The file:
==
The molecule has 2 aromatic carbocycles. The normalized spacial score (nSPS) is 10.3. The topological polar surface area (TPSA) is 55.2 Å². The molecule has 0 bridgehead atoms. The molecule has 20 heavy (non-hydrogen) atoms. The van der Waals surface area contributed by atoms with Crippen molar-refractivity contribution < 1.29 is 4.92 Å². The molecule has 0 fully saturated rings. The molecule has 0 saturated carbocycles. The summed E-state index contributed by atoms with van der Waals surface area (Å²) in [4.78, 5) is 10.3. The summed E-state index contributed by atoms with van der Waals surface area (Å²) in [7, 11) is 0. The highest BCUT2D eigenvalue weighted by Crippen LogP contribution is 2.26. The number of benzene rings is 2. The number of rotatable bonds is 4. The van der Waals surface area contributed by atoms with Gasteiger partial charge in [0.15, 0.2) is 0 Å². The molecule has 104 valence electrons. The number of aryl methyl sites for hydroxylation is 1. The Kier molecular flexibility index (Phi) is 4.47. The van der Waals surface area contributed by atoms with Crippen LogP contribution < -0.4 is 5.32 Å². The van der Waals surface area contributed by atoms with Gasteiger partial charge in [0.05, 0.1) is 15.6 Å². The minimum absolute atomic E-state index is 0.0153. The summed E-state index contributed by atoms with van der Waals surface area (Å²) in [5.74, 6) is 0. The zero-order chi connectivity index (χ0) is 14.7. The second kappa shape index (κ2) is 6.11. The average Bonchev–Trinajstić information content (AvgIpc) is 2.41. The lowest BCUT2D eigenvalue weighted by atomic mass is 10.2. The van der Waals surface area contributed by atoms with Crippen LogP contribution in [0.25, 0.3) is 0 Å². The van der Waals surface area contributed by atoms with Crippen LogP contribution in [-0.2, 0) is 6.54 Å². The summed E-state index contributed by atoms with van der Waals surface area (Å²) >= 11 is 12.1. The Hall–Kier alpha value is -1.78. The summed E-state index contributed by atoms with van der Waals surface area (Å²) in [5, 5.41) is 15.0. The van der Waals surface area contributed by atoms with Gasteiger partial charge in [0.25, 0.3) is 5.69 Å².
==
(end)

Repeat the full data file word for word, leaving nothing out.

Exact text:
The molecule has 2 aromatic carbocycles. The normalized spacial score (nSPS) is 10.3. The topological polar surface area (TPSA) is 55.2 Å². The molecule has 0 bridgehead atoms. The molecule has 20 heavy (non-hydrogen) atoms. The van der Waals surface area contributed by atoms with Crippen molar-refractivity contribution < 1.29 is 4.92 Å². The molecule has 0 fully saturated rings. The molecule has 0 saturated carbocycles. The summed E-state index contributed by atoms with van der Waals surface area (Å²) in [4.78, 5) is 10.3. The summed E-state index contributed by atoms with van der Waals surface area (Å²) in [7, 11) is 0. The highest BCUT2D eigenvalue weighted by Crippen LogP contribution is 2.26. The number of benzene rings is 2. The number of rotatable bonds is 4. The van der Waals surface area contributed by atoms with Gasteiger partial charge in [0.15, 0.2) is 0 Å². The molecule has 104 valence electrons. The number of aryl methyl sites for hydroxylation is 1. The Kier molecular flexibility index (Phi) is 4.47. The van der Waals surface area contributed by atoms with Crippen LogP contribution < -0.4 is 5.32 Å². The van der Waals surface area contributed by atoms with Gasteiger partial charge in [0.05, 0.1) is 15.6 Å². The minimum absolute atomic E-state index is 0.0153. The summed E-state index contributed by atoms with van der Waals surface area (Å²) in [5.74, 6) is 0. The zero-order chi connectivity index (χ0) is 14.7. The second kappa shape index (κ2) is 6.11. The average Bonchev–Trinajstić information content (AvgIpc) is 2.41. The lowest BCUT2D eigenvalue weighted by atomic mass is 10.2. The van der Waals surface area contributed by atoms with Crippen LogP contribution in [0.25, 0.3) is 0 Å². The van der Waals surface area contributed by atoms with Crippen LogP contribution in [-0.2, 0) is 6.54 Å². The summed E-state index contributed by atoms with van der Waals surface area (Å²) >= 11 is 12.1. The Hall–Kier alpha value is -1.78. The summed E-state index contributed by atoms with van der Waals surface area (Å²) in [5, 5.41) is 15.0. The van der Waals surface area contributed by atoms with Gasteiger partial charge in [0.25, 0.3) is 5.69 Å².